Contributing to the linebackers hesitation to come forward is the threat of the bootleg, using an H-Back as a receiver. After the run above, Loeffler called this bootleg pass the very next play.
The multiple gaps that an H-Back can create, as well as the constant threat of a bootleg, is extremely challenging for a defense to defend. Playing the H-Back position and filling all those roles is no easy task though, and Hokie fans are just now starting to see Rogers and Cline be able to execute the way that Loeffler needs in order to get the ground game going. If they continue to play at a high level and create matchup problems for defenses, then there's no reason the running game can't be as productive as last Saturday.
What The Hokies Need To Do To Win
Run the ball, run the ball, run the ball. That is what I want to see. If we have learned anything this season, it is that Logan Thomas is at his most effective when he is paired with a consistent and persistent ground game. A ground game that features actual running backs, not a quarterback. The use of zone read and inverted veer is important for this football team, but it can't be what the offense hangs its hat on. If Loeffler trusts his offensive line and his wide receivers early and often, I believe that Virginia Tech can move the ball on the ground against this Maryland squad. If the Hokies regress offensively and start relying on Logan Thomas to do everything, there is a real possibility that Thomas could turn the ball over multiple times.
The players around Logan need to do what they did last week. They need to execute the game plan when it comes to the basics (blocking, hitting the right holes, catching the ball), but they also need to continue to keep "making plays". Especially the skill players. Stanford has had two phenomenal games in a row and he's made special plays with the ball in his hands in both. I'm wondering what other players are going to follow in his footsteps. Is it time for Coleman to finally break a couple of long runs? Is Edmunds going to take one to the house like he did against Alabama? Is Mangus, the player who looked quite explosive early in the season, going to make an appearance at some point? Is Knowles going to run past the secondary and make a difficult catch down the field? It's getting late in the season and these freshmen aren't "freshmen" anymore. Who is going to join Stanford in solidifying their roles in this offense for next season?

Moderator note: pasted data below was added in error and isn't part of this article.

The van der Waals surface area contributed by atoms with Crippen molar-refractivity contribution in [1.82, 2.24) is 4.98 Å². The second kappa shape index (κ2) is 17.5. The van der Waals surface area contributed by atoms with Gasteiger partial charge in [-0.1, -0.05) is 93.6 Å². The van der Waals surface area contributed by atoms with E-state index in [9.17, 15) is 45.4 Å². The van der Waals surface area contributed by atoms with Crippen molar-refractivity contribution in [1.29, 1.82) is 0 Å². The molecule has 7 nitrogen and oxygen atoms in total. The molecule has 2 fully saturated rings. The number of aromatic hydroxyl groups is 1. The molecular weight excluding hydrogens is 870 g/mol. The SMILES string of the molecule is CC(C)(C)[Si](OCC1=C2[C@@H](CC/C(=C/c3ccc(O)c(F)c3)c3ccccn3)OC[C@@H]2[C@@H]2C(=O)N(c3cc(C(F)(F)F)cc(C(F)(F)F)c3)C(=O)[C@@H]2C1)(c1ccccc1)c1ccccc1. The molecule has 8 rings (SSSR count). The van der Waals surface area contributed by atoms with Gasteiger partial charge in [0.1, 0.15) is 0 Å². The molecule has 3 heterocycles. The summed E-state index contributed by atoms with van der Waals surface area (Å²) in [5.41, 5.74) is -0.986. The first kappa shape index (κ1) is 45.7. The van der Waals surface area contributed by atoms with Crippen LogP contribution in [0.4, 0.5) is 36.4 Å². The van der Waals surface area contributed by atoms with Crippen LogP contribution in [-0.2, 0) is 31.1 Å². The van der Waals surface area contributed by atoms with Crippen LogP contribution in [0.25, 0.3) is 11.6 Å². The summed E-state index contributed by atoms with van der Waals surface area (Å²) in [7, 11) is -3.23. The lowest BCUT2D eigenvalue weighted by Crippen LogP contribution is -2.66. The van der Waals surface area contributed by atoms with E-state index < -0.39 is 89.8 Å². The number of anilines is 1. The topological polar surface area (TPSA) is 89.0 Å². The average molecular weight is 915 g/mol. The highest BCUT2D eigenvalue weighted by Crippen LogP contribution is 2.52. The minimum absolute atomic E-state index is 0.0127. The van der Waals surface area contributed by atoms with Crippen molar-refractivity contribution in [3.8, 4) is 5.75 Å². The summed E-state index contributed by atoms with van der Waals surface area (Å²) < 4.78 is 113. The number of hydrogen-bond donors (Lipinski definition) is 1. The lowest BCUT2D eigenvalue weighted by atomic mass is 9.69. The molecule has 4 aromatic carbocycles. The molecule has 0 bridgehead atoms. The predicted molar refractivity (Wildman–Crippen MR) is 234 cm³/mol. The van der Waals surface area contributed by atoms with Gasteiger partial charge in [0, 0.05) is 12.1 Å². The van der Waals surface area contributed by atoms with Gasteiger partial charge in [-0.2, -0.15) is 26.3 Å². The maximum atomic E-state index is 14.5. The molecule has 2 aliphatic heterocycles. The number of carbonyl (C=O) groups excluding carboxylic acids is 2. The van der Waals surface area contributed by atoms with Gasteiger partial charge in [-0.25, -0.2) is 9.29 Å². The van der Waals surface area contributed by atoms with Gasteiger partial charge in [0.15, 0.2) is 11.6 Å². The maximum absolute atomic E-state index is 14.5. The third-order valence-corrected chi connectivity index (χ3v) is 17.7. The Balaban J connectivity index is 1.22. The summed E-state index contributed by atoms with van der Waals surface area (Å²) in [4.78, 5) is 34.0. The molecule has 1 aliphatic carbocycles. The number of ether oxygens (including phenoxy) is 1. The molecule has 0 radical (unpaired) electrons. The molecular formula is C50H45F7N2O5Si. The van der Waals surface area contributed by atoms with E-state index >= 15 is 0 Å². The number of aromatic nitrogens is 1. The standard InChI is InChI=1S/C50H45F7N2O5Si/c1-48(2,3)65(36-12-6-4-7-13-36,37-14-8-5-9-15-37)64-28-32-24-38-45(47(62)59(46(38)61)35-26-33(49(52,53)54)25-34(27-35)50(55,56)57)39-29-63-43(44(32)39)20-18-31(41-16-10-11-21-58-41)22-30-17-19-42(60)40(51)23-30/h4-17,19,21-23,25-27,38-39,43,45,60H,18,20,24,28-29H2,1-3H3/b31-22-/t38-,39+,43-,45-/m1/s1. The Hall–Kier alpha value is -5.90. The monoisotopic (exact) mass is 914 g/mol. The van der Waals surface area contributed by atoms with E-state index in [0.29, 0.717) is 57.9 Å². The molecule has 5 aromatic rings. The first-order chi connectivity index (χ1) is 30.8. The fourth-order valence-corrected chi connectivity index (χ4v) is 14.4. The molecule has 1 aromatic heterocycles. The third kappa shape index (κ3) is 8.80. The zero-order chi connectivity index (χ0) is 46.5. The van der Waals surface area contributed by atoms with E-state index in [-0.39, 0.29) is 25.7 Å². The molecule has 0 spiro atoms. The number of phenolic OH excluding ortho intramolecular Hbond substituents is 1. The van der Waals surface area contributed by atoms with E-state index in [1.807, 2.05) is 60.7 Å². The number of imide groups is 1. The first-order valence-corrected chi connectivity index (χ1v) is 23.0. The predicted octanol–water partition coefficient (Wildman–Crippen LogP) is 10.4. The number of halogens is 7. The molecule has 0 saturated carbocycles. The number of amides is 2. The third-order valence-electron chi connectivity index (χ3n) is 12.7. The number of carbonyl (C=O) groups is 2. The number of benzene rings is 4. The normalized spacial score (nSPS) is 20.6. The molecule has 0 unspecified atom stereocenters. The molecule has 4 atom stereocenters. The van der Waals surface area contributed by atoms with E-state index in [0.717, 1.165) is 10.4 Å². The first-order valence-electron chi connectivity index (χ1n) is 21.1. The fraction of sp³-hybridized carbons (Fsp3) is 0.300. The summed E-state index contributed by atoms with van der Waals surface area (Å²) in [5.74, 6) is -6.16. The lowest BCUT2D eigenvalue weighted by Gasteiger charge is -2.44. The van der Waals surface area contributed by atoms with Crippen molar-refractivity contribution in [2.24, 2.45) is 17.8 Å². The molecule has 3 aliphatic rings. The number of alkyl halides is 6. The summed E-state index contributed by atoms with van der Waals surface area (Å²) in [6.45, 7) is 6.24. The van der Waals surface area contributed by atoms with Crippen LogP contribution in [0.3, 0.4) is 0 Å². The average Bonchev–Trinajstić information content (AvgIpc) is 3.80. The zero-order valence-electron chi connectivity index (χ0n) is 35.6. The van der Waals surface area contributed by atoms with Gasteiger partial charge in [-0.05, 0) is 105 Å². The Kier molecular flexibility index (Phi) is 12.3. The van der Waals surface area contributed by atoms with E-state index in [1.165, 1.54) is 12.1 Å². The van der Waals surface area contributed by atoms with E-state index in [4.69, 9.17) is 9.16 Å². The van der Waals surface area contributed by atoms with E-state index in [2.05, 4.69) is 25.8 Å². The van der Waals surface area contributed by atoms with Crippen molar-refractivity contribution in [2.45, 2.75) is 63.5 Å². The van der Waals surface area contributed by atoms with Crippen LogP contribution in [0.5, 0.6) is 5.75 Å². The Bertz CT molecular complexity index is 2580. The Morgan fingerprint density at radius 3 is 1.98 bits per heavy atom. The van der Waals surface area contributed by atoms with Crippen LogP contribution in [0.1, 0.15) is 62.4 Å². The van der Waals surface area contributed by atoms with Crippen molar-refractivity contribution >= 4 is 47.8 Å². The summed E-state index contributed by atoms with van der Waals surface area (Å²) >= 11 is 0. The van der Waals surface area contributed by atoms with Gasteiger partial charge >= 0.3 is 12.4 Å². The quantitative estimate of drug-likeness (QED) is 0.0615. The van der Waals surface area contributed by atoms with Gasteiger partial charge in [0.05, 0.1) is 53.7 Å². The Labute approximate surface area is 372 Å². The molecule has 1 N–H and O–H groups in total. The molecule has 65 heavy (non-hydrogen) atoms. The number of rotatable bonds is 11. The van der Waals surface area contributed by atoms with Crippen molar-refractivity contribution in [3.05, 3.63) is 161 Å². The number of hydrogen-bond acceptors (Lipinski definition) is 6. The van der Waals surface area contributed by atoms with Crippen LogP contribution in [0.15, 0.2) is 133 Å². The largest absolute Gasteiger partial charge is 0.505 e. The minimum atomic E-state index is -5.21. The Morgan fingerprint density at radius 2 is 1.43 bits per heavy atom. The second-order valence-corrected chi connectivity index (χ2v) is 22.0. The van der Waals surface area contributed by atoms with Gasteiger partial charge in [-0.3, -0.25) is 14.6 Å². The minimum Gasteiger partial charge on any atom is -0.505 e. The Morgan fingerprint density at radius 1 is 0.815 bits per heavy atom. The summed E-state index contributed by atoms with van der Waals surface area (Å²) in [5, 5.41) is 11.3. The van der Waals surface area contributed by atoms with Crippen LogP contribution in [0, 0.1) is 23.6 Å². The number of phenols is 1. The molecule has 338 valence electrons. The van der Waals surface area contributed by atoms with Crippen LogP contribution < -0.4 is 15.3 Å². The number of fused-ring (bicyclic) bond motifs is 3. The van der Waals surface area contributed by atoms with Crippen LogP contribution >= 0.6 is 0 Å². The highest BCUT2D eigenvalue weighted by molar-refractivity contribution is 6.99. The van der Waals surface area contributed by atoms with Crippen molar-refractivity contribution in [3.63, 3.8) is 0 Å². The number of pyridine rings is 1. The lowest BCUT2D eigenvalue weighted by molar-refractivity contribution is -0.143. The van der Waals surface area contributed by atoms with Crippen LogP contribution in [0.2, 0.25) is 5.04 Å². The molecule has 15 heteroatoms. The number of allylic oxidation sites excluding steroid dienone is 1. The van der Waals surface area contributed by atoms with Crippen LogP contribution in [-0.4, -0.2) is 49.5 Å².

Defensively, the Hokies have to find a way to limit big plays. Miami wasn't incredibly successful against Foster's unit, but they did manage to get big chunks of yards on more than one occasion. With the possibility that Exum and Kyle Fuller don't play, the pressure will be back on the "youngbloods" Kendall and Facyson. They've proven by now that they are certainly capable of shutting down opposing wide receivers, they just have to maintain that excellence for four full quarters. Bonner will probably have to play nickelback if Maryland goes spread. He has had struggles in single coverage as a Hokie (last week he got really lucky when the Miami receiver dropped a long walk-in touchdown reception), but he is arguably the most important piece to the Hokie secondary. Few players are as versatile or are asked to do as much as he is, and that's not even including all of the calls that he makes on the field. If Bonner and the rest of the secondary can avoid the mental mistakes that plagued them against Miami, Tech's defense should be poised for a big game.
The Hokies can't rely on getting two turnovers on long returns this week. They desperately need to get the kick coverage teams fixed. When a team struggles in covering kicks, you can guarantee that'll come back and bite them at the least opportune time. If Beamer doesn't work out the kinks in the next two games, there's a chance that will cost his team a shot at the ACCCG. Even if Maryland and UVA don't have enough firepower in the return game to hurt Tech, I promise that Florida State does.
Frank Beamer has said it all week long, that victory over Miami doesn't mean anything if they don't take care of business this week against Maryland. I can't stand the Terrapins, and I would love nothing more than to stomp them out the last time we play them before they bolt out of the ACC. One of my all time favorite games is the beatdown Darren Evans gave Maryland one fateful Thursday night. I want to see Loeffler come out angry. This team needs to feed the beast they created last week, they need to run the ball time and again. Pound the rock and beat Maryland into submission. If Virginia Tech really wants to be the toughest team in the ACC, they need to start game planning accordingly.
Let's run the ball down their throats.